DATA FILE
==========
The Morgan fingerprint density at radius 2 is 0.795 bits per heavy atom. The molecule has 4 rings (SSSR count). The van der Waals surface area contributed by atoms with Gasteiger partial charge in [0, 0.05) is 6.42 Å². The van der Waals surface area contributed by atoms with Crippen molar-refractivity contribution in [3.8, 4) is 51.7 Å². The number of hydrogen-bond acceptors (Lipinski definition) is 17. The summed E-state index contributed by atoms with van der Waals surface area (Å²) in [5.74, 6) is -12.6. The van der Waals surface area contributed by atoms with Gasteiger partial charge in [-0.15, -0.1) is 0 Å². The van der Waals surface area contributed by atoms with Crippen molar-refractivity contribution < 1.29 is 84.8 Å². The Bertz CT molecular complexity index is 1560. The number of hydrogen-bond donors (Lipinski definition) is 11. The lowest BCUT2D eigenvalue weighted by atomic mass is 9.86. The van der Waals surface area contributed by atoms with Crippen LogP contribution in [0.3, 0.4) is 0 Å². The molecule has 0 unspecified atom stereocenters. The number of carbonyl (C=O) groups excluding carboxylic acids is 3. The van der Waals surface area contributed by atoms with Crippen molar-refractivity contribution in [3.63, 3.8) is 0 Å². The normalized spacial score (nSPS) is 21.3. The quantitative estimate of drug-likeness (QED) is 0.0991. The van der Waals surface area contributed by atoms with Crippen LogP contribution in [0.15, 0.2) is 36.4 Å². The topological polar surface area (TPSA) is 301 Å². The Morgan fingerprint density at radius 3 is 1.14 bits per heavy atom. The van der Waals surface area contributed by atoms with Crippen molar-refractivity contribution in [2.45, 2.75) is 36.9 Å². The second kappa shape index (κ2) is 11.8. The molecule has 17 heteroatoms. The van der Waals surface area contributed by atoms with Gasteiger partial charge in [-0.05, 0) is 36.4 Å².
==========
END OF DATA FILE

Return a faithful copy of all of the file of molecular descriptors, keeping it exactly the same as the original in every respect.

The Morgan fingerprint density at radius 2 is 0.795 bits per heavy atom. The molecule has 4 rings (SSSR count). The van der Waals surface area contributed by atoms with Gasteiger partial charge in [0, 0.05) is 6.42 Å². The van der Waals surface area contributed by atoms with Crippen molar-refractivity contribution in [3.8, 4) is 51.7 Å². The number of hydrogen-bond acceptors (Lipinski definition) is 17. The summed E-state index contributed by atoms with van der Waals surface area (Å²) in [5.74, 6) is -12.6. The van der Waals surface area contributed by atoms with Gasteiger partial charge in [-0.15, -0.1) is 0 Å². The van der Waals surface area contributed by atoms with Crippen molar-refractivity contribution < 1.29 is 84.8 Å². The Bertz CT molecular complexity index is 1560. The number of hydrogen-bond donors (Lipinski definition) is 11. The lowest BCUT2D eigenvalue weighted by atomic mass is 9.86. The van der Waals surface area contributed by atoms with Crippen LogP contribution in [0.3, 0.4) is 0 Å². The molecule has 0 unspecified atom stereocenters. The number of carbonyl (C=O) groups excluding carboxylic acids is 3. The van der Waals surface area contributed by atoms with Crippen molar-refractivity contribution in [3.63, 3.8) is 0 Å². The normalized spacial score (nSPS) is 21.3. The quantitative estimate of drug-likeness (QED) is 0.0991. The van der Waals surface area contributed by atoms with Crippen LogP contribution in [0.15, 0.2) is 36.4 Å². The topological polar surface area (TPSA) is 301 Å². The Morgan fingerprint density at radius 3 is 1.14 bits per heavy atom. The van der Waals surface area contributed by atoms with Crippen molar-refractivity contribution in [2.45, 2.75) is 36.9 Å². The second kappa shape index (κ2) is 11.8. The molecule has 17 heteroatoms. The van der Waals surface area contributed by atoms with Gasteiger partial charge in [-0.05, 0) is 36.4 Å².